“A lot of us go from being kind of high status in Africa to being on the bottom of the racial and ethnic totem pole here in the US,” said Amaha Kassa, the director of African Communities Together. “We find out pretty quickly that no matter the color of your passport, in America, the color of your skin is black.”
From March 28-29, 2017, ACT organised City of Refuge: 24 hours of action for refugees at Trinity Church in downtown Manhattan in coalition with 40 labor, social justice and immigrant rights organisations. The actions included rallies in front of the Trump Building on Wall Street and at Foley Square, a 'refugee tent city,' teach-ins, a ceremony at the African Burial Ground and an interfaith prayer service. The event was covered by over 20 media outlets. Below is a selection of some of this news coverage.
NBC: "Immigrants, Supporters take to streets in refugee day of action."
The Gothamist: “Photos: Activists Form Temporary Tent City In The Financial District To Support Global Refugees” by Scott Heins.
Yahoo News: "I am a child of refugees’: New Yorkers stage tent protest of Trump travel ban" by Caitlin Dickson.
Metro Newspaper: "City of Refuge: African coalition stages refugee encampment in protest of Trump immigration policies: Protesters demand reversal of the travel ban and preservation of asylum programs" by Amanda Mikelberg.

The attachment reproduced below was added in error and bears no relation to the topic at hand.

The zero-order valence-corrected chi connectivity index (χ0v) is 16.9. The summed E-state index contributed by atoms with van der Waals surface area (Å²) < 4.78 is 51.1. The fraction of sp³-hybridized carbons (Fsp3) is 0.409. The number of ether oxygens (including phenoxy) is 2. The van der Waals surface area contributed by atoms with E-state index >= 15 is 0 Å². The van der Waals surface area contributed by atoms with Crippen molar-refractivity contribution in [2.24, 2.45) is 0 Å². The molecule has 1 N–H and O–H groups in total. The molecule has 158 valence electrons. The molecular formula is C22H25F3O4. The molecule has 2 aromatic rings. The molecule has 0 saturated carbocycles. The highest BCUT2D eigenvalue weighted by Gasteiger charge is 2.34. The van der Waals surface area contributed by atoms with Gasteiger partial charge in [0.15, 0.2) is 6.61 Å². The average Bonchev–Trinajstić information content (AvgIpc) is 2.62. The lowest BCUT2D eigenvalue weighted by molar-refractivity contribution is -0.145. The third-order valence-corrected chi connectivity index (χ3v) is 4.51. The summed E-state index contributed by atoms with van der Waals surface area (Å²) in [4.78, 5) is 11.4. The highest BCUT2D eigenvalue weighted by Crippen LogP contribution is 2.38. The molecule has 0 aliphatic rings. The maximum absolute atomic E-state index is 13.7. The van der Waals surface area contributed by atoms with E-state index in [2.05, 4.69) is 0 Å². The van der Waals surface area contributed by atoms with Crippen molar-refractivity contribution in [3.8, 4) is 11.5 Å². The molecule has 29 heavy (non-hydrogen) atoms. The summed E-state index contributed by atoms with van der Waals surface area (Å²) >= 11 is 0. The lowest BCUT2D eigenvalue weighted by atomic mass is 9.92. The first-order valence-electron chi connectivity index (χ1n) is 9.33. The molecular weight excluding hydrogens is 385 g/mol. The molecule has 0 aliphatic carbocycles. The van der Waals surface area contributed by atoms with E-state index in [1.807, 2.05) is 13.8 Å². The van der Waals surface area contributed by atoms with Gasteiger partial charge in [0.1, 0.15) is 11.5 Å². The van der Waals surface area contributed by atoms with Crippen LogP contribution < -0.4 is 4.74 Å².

"Audu Kadiri, a community organizer with ACT, said that African immigrants have a responsibility to “resist, to organize and fight,” noting that the issue of refugee settlements particularly affects Africans."
ACT members and staff were interviewed for a recent piece on Public Radio International's The World about the impact of the election on Africans, Muslims, and black immigrants:
ACT Organizer Fatou Waggeh was interviewed about ACT's participation in the NY march on the eve of Trump's inauguration, and African immigrant issues in the new administration:
ACT's Executive Director Amaha Kassa highlights the fears within the African immigrant community about the Trump administration. Check it out!
ACT Executive Director Amaha Kassa shared his concerns about the impact of the election on African immigrants in this episode of The Stream. Segment starts at 13:00.
ACT Executive Director Amaha Kassa writes in Okayafrica about the importance of New York expanding language access to meet the needs of African immigrant New Yorkers:
PBS Newshour recently covered New York's expansion of voter registration to new languages, including ACT's involvement in French language translation of the forms: